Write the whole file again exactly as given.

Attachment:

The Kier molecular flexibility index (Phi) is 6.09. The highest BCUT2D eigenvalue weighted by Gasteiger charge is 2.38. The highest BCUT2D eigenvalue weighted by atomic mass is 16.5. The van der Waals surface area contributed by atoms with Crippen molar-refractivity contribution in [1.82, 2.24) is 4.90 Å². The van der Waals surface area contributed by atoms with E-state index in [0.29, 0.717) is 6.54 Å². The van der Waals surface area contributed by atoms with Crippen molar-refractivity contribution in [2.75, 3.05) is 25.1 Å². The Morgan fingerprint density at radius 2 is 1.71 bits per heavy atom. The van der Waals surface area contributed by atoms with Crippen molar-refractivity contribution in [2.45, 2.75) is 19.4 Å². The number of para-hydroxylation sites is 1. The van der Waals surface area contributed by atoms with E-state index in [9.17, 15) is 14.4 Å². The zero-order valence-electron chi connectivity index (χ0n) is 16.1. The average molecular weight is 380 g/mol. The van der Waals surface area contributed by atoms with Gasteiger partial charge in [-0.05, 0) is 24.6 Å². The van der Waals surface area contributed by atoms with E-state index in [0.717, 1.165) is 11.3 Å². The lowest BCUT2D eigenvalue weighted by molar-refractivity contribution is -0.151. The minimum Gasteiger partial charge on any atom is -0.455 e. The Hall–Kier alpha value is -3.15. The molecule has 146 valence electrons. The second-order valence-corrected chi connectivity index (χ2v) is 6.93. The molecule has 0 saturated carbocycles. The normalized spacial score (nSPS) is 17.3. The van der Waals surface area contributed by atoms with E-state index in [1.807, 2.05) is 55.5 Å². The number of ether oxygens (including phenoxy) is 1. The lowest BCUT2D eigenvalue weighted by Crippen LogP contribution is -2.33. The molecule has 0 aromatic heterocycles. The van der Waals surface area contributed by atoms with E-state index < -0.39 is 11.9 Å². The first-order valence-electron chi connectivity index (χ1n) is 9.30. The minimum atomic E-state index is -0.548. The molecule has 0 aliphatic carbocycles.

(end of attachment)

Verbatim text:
The Kier molecular flexibility index (Phi) is 6.09. The highest BCUT2D eigenvalue weighted by Gasteiger charge is 2.38. The highest BCUT2D eigenvalue weighted by atomic mass is 16.5. The van der Waals surface area contributed by atoms with Crippen molar-refractivity contribution in [1.82, 2.24) is 4.90 Å². The van der Waals surface area contributed by atoms with E-state index in [0.29, 0.717) is 6.54 Å². The van der Waals surface area contributed by atoms with Crippen molar-refractivity contribution in [2.75, 3.05) is 25.1 Å². The Morgan fingerprint density at radius 2 is 1.71 bits per heavy atom. The van der Waals surface area contributed by atoms with Crippen molar-refractivity contribution in [2.45, 2.75) is 19.4 Å². The number of para-hydroxylation sites is 1. The van der Waals surface area contributed by atoms with E-state index in [9.17, 15) is 14.4 Å². The zero-order valence-electron chi connectivity index (χ0n) is 16.1. The average molecular weight is 380 g/mol. The van der Waals surface area contributed by atoms with Gasteiger partial charge in [-0.05, 0) is 24.6 Å². The van der Waals surface area contributed by atoms with E-state index in [0.717, 1.165) is 11.3 Å². The lowest BCUT2D eigenvalue weighted by molar-refractivity contribution is -0.151. The minimum Gasteiger partial charge on any atom is -0.455 e. The Hall–Kier alpha value is -3.15. The molecule has 146 valence electrons. The second-order valence-corrected chi connectivity index (χ2v) is 6.93. The molecule has 0 saturated carbocycles. The normalized spacial score (nSPS) is 17.3. The van der Waals surface area contributed by atoms with E-state index in [1.807, 2.05) is 55.5 Å². The number of ether oxygens (including phenoxy) is 1. The lowest BCUT2D eigenvalue weighted by Crippen LogP contribution is -2.33. The molecule has 0 aromatic heterocycles. The van der Waals surface area contributed by atoms with E-state index < -0.39 is 11.9 Å². The first-order valence-electron chi connectivity index (χ1n) is 9.30. The minimum atomic E-state index is -0.548. The molecule has 0 aliphatic carbocycles.